17 Six days later Jesus took Peter and the two brothers, James and John, and led them up a high mountain to be alone. As the men watched, Jesus’ appearance was transformed so that his face shone like the sun, and his clothes became as white as light. Suddenly, Moses and Elijah appeared and began talking with Jesus.

Peter exclaimed, “Lord, it’s wonderful for us to be here! If you want, I’ll make three shelters as memorials—one for you, one for Moses, and one for Elijah.”

But even as he spoke, a bright cloud overshadowed them, and a voice from the cloud said, “This is my dearly loved Son, who brings me great joy. Listen to him.” The disciples were terrified and fell face down on the ground.

Then Jesus came over and touched them. “Get up,” he said. “Don’t be afraid.” And when they looked up, Moses and Elijah were gone, and they saw only Jesus.

As they went back down the mountain, Jesus commanded them, “Don’t tell anyone what you have seen until the Son of Man has been raised from the dead.”

Matthew 17:1-9 New Living Translation (NLT)


Yesterday, we had a meeting in Buffalo. It is a monthly meeting of pastors from the Western New York District of the Wesleyan Church. It is always a wonderful time of inspiration and yesterday was no exception. On the way home, I got to thinking about today’s post and had Anna look up this week’s texts – thinking that they were some Sunday in Epiphany. Somehow she mentioned the last Sunday before Lent and I said, “Oh, it’s Transfiguration Sunday.” And so it is.

Over the last few weeks, we have been looking at the teachings of Jesus. We have been looking at Jesus as the Light of the World. What was the mission of Jesus? In these scriptures over the last few weeks, we have barely scratched the surface and now we being preparing for Lent in the Feast of the Transfiguration.

The creators of the lectionary give us two parallel readings of sorts. The Old Testament reading gives us the account of Moses going up Mt. Sinai to meet with God. The mountain is covered by a cloud indicating the glory of God.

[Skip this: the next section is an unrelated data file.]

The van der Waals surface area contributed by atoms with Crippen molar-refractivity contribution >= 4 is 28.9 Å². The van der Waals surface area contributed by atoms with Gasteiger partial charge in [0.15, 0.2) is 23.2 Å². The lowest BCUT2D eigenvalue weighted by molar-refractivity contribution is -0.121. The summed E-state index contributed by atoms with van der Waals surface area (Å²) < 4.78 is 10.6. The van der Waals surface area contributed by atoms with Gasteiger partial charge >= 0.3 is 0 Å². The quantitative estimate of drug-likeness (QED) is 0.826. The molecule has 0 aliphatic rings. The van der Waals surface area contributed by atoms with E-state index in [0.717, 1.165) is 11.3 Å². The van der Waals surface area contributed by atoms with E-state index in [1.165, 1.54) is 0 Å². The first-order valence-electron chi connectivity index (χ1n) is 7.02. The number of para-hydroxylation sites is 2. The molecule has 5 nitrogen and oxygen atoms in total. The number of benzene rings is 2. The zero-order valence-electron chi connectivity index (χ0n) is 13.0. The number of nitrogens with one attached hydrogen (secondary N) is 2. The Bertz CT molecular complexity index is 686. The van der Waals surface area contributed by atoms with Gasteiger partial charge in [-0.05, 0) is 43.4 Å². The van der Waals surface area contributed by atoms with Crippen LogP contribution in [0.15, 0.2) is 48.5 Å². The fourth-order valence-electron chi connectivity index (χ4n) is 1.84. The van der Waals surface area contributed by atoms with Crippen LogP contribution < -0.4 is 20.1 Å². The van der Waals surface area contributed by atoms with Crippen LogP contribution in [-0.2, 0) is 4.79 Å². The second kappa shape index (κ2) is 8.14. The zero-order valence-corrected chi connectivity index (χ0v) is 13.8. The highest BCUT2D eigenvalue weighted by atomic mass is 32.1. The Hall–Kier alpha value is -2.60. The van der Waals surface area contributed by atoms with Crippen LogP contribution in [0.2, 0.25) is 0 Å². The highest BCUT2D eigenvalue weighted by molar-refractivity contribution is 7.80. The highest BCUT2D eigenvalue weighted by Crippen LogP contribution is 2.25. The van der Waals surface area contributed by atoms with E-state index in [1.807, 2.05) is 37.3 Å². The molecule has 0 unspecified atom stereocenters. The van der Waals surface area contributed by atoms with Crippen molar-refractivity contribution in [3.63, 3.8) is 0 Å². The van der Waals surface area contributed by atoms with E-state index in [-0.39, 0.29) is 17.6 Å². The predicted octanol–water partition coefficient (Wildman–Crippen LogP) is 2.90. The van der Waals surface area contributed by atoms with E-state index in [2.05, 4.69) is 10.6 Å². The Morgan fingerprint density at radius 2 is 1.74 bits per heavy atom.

Jesus takes Peter, James, and John up to a mountain. Jesus face and appearance is transformed – as bright as the sun. Pam and I have been reading a devotional Finding Your Way by Jane Rubieta. It is a devotional that focuses on Adam through Noah. In one of her daily devotionals in the book she talks about Adam and Eve being blinded by the glory of God. She suggests that when Adam and Eve partake of the forbidden fruit – the eyes being opened meant that suddenly their eyes were not blinded by the glory of God and they noticed their sinfulness and their nakedness. Perhaps before the fall, Adam and Eve were surrounded by the glory of God and didn’t even know it.

Moses remained on the mountain for 40 days and 40 nights – interestingly enough, this 40 days is the same amount of days that it rained during the flood and the number of days that Jesus spent in the wilderness.

Peter, James, and John see Jesus transformed – into what way we don’t really know, but it was quite powerful. Peter immediately suggests that they should set up some memorials.

As soon as Peter speaks, the cloud of God descends on the mountain – much like the glory of God on Mount Sinai. Out of the cloud, the voice of God speaks, “This is my dearly loved son. Listen to Him!” Immediately the disciple fall prostrate on the ground and worship – probably out of fear. Jesus comes over and says, “Get up. Don’t be afraid.” I can’t even imagine what an experience that must have been. Immediately the image of the law and prophets disappear – perhaps again meaning that Jesus came to fulfill the law and prophets. The disciples see only Jesus.

As I think about this…The disciples saw only Jesus – not the law – not the prophets – but only Jesus. This Wednesday is Ash Wednesday and begin the season of Lent – a season of preparation that focuses on Jesus. It is my prayer that as we move into this season, we would see Jesus and only Jesus.